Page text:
MTI0ODc0MjQ0MzQ4ODk5Mjk4Uhh… what? Anyone can be feminist. This is a very common misconception that to be feminist is to be a white cis woman. In reality, this is far from true. Feminism by definition is open and inviting. I define feminism as the belief that people should be considered equal regardless of the gender they identify with and and having a desire to replace the harmful aspects of the patriarchy with systems that empower, celebrate, and respect women, trans individuals, gender fluid and gender nonconforming people. Being a man in no way precludes you from also holding the same beliefs as me.

That said, men definitely have a different path to walk when it comes to how they voice their feminism. Men can be allies, but your main role should be to listen to women and other oppressed individuals when they are voicing their concerns with the patriarchy. As well as this, you need to prove yourself. It is not enough to state that you are a feminist, your actions need to back you up. Hanging with the boys at the pub and someone tells a misogynist joke? Don’t laugh just to be cool. Call them out on it. Tell them why you are offended. Use your male privilege to educate others.  Always remember that feminism is a movement for ALL, and that it doesn’t belong to you.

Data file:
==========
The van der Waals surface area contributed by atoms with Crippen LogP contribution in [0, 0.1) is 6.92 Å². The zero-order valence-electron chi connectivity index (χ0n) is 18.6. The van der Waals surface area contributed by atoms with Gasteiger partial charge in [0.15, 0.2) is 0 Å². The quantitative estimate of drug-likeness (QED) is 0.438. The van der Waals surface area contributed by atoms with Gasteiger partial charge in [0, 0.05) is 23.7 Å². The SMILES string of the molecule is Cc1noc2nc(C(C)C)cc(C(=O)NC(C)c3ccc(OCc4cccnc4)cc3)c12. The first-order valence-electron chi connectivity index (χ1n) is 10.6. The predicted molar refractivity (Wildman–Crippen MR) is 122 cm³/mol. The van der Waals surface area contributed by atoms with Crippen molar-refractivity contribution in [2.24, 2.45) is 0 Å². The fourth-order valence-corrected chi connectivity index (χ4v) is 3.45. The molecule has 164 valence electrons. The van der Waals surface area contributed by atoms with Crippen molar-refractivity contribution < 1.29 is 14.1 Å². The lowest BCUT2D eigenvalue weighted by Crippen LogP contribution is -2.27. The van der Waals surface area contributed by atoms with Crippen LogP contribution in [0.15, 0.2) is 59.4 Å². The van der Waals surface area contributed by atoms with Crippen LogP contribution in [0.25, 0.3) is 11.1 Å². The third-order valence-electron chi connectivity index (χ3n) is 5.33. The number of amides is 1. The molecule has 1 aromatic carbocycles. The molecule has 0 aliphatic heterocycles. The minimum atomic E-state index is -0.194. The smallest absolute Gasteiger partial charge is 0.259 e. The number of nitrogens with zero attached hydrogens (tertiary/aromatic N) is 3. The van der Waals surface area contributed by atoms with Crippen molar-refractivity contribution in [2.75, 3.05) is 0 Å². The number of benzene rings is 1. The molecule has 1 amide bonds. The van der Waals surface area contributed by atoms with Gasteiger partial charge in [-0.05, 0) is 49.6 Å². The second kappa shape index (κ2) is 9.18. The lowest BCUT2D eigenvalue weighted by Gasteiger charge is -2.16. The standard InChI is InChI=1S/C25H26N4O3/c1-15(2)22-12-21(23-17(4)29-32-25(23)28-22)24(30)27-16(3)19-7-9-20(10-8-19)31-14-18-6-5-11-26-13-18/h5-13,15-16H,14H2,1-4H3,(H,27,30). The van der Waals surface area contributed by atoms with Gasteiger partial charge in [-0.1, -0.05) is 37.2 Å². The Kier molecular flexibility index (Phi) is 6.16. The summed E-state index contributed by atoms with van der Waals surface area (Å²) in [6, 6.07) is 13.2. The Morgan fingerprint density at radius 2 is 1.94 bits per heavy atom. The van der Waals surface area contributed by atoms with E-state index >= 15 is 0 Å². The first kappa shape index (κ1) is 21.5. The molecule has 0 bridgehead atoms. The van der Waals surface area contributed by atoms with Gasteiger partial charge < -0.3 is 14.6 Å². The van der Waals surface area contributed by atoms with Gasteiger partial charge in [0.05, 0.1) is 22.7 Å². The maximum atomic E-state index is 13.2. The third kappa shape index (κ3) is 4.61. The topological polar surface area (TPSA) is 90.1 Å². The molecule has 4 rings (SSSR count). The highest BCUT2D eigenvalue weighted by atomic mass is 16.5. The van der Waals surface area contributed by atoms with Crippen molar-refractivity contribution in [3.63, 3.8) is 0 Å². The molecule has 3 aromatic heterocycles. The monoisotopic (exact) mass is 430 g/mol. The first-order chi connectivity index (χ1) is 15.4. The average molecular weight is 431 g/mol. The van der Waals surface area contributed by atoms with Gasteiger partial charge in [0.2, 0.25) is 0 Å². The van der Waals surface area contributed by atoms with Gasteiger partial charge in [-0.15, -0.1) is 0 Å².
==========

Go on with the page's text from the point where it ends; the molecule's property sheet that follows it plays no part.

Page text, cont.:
I am fairly realistic. I am not optimistic that we will see gender equality in my lifetime. But the same way feminism doesn’t belong to men, it doesn’t belong solely to my generation, or to me. The struggle is for the benefit of all women; not just the ones I might meet while I’m alive, and more importantly there is a long and rich history of feminism – it started well before I was even a twinkle in my parent’s eyes. It’s important that we push for equality, even if we won’t necessarily see our hard work come fully to fruition. What I tell others (and even myself, because I get frustrated with slow progress, too) is that the end goal of feminism isn’t always necessarily to turn the world into a feminist paradise. We have different goals at different times. Sometimes the goal is to protect our sisters in the Middle East and Africa (I’m thinking of those captured and raped by ISIL and Boko Haram), sometimes it’s to get safe housing for victims of violence, and sometimes it’s to tell our little sisters not to let the boys at school pick on her because she’s just as good as they are.